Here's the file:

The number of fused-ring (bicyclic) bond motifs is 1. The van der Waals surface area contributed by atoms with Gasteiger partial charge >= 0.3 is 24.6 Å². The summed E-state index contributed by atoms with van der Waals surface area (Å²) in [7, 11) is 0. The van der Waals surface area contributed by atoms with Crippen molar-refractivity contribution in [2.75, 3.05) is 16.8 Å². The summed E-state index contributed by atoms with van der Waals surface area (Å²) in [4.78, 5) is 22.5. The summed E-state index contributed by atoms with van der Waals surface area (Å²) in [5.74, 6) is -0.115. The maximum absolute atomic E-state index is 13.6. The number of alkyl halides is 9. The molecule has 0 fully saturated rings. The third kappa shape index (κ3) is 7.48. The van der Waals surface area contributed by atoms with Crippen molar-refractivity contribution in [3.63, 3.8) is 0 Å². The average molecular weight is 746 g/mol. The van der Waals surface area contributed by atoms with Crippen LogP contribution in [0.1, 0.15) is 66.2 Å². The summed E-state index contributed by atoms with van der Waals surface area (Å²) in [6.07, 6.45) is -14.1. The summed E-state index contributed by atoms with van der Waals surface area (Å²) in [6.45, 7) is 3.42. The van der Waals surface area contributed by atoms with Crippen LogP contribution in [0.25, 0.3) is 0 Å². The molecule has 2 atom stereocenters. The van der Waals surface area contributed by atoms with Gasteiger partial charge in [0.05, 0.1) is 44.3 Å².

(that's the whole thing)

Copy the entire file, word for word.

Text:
The number of fused-ring (bicyclic) bond motifs is 1. The van der Waals surface area contributed by atoms with Gasteiger partial charge >= 0.3 is 24.6 Å². The summed E-state index contributed by atoms with van der Waals surface area (Å²) in [7, 11) is 0. The van der Waals surface area contributed by atoms with Crippen molar-refractivity contribution in [2.75, 3.05) is 16.8 Å². The summed E-state index contributed by atoms with van der Waals surface area (Å²) in [4.78, 5) is 22.5. The summed E-state index contributed by atoms with van der Waals surface area (Å²) in [5.74, 6) is -0.115. The maximum absolute atomic E-state index is 13.6. The number of alkyl halides is 9. The molecule has 0 fully saturated rings. The third kappa shape index (κ3) is 7.48. The van der Waals surface area contributed by atoms with Crippen molar-refractivity contribution in [3.63, 3.8) is 0 Å². The average molecular weight is 746 g/mol. The van der Waals surface area contributed by atoms with Crippen LogP contribution in [0.1, 0.15) is 66.2 Å². The summed E-state index contributed by atoms with van der Waals surface area (Å²) in [6.07, 6.45) is -14.1. The summed E-state index contributed by atoms with van der Waals surface area (Å²) in [6.45, 7) is 3.42. The van der Waals surface area contributed by atoms with Crippen LogP contribution in [0.25, 0.3) is 0 Å². The molecule has 2 atom stereocenters. The van der Waals surface area contributed by atoms with Gasteiger partial charge in [0.05, 0.1) is 44.3 Å².